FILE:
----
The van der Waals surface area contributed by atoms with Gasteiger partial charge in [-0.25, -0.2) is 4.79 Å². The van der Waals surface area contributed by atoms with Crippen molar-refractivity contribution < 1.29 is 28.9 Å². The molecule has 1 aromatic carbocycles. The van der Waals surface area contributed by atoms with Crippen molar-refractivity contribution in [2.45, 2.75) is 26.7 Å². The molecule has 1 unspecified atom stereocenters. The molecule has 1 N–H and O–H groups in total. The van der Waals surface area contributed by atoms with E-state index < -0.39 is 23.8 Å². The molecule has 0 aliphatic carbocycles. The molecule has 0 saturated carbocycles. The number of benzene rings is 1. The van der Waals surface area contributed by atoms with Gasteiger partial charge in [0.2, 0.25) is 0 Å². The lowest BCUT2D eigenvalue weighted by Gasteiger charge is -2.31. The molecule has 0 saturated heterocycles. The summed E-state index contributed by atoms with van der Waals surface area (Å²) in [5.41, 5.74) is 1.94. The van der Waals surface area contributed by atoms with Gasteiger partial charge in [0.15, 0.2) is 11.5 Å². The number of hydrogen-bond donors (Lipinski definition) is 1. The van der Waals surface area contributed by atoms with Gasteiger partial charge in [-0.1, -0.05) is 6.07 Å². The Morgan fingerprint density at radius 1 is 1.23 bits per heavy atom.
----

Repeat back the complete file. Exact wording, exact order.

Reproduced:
The van der Waals surface area contributed by atoms with Gasteiger partial charge in [-0.25, -0.2) is 4.79 Å². The van der Waals surface area contributed by atoms with Crippen molar-refractivity contribution < 1.29 is 28.9 Å². The molecule has 1 aromatic carbocycles. The van der Waals surface area contributed by atoms with Crippen molar-refractivity contribution in [2.45, 2.75) is 26.7 Å². The molecule has 1 unspecified atom stereocenters. The molecule has 1 N–H and O–H groups in total. The van der Waals surface area contributed by atoms with E-state index < -0.39 is 23.8 Å². The molecule has 0 aliphatic carbocycles. The molecule has 0 saturated carbocycles. The number of benzene rings is 1. The van der Waals surface area contributed by atoms with Gasteiger partial charge in [0.2, 0.25) is 0 Å². The lowest BCUT2D eigenvalue weighted by Gasteiger charge is -2.31. The molecule has 0 saturated heterocycles. The summed E-state index contributed by atoms with van der Waals surface area (Å²) in [5.41, 5.74) is 1.94. The van der Waals surface area contributed by atoms with Gasteiger partial charge in [0.15, 0.2) is 11.5 Å². The number of hydrogen-bond donors (Lipinski definition) is 1. The van der Waals surface area contributed by atoms with Gasteiger partial charge in [-0.1, -0.05) is 6.07 Å². The Morgan fingerprint density at radius 1 is 1.23 bits per heavy atom.